The Men’s Wearhouse Inc. felt the effects of poor weather in the fourth quarter but has seen the new fiscal year get off to a strong start.

Reporting financial results hours after shaking hands on the deal to acquire Jos. A. Bank Clothiers for $65 a share, or about $1.8 billion, the Fremont, Calif.-based men’s specialty retailer reported that, in the fourth quarter ended Feb. 1, its net loss widened to $30.4 million, or 64 cents a diluted share, from a loss of $3.4 million, or 7 cents, in the final quarter of 2012. Excluding $19 million in pretax special charges for items including impairment, the acquisition and integration of JA Apparel and costs associated with the closure of K&G’s e-commerce functions and “separation costs associated with former executives,” the adjusted loss was 38 cents a share, well beyond the 13-cent loss expected, on average, by analysts.

The company’s top line also came in below estimates, declining 7.9 percent to $560.6 million versus a year-ago level of $608.4 million and expectations of revenues of $611.7 million among analysts.

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Even adjusting to eliminate the effect of the 14-week fourth quarter in 2012, the Men’s Wearhouse division’s comps fell 2.5 percent in the fourth quarter. Doug Ewert, president and chief executive officer, estimated that one-quarter of the decline was due to closures caused by inclement weather.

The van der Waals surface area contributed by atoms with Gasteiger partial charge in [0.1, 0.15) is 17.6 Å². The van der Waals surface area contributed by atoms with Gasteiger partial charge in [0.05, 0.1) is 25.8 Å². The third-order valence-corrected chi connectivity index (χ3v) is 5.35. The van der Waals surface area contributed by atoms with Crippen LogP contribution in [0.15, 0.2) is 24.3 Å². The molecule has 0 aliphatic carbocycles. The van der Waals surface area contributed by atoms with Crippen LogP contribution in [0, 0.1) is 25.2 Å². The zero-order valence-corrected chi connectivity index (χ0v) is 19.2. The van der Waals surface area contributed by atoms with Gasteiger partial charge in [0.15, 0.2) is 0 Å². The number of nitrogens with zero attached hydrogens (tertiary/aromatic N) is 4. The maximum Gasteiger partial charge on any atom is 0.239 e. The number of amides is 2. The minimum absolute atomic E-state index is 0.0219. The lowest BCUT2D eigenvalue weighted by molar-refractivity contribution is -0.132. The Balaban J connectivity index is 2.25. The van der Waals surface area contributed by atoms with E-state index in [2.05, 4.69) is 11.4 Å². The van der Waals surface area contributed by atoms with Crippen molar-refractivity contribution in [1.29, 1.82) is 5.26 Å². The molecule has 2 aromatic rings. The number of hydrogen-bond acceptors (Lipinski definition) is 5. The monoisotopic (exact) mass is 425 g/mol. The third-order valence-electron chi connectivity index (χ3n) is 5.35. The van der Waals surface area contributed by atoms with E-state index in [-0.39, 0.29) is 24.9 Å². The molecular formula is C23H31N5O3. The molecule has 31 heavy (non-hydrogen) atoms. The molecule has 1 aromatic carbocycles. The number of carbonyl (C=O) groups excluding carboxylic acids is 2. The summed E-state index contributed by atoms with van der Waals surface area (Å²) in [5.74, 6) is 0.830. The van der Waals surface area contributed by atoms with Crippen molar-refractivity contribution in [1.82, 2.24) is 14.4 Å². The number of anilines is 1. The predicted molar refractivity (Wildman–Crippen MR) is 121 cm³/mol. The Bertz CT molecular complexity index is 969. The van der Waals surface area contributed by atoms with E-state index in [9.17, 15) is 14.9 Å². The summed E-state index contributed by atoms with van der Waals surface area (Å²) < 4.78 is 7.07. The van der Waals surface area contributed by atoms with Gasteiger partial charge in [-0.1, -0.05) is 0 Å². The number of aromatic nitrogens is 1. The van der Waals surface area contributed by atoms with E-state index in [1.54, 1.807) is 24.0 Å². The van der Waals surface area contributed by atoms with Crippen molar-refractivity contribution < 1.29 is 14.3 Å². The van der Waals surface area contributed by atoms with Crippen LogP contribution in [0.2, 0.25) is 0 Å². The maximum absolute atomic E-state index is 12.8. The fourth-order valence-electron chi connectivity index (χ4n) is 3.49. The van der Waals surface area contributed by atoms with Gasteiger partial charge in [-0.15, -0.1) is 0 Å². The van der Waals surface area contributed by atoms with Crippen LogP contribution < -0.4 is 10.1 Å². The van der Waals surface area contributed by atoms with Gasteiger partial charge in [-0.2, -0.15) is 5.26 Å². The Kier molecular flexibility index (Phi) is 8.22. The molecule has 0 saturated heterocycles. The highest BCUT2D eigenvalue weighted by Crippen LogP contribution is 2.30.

“We were not immune to the effects of weak consumer spending sentiments and severe weather disruption that impacted most retailers in December and January,” he said.

The company took steps to combat the tepid selling climate, including higher advertising expenditures last month as the first quarter of the new retail fiscal year began.

“Subsequently, we have seen business improve significantly in February, as both Men’s Wearhouse and Moores finished the month with approximately 3 percent and 9 percent comparable-sales increases, respectively, overcoming additional weather-related store closures,” Ewert added.

Shares of Men’s Wearhouse, up 4.7 percent to $57.14 during the trading day following news of the Jos. A. Bank deal, slid 1.3 percent back to $56.39 in after-hours trading following the release of results.

For the full year, net income fell 36.4 percent to $83.8 million, or $1.70 a diluted share, from $131.7 million, or $2.55. Revenues were off 0.6 percent to $2.47 billion from $2.49 billion.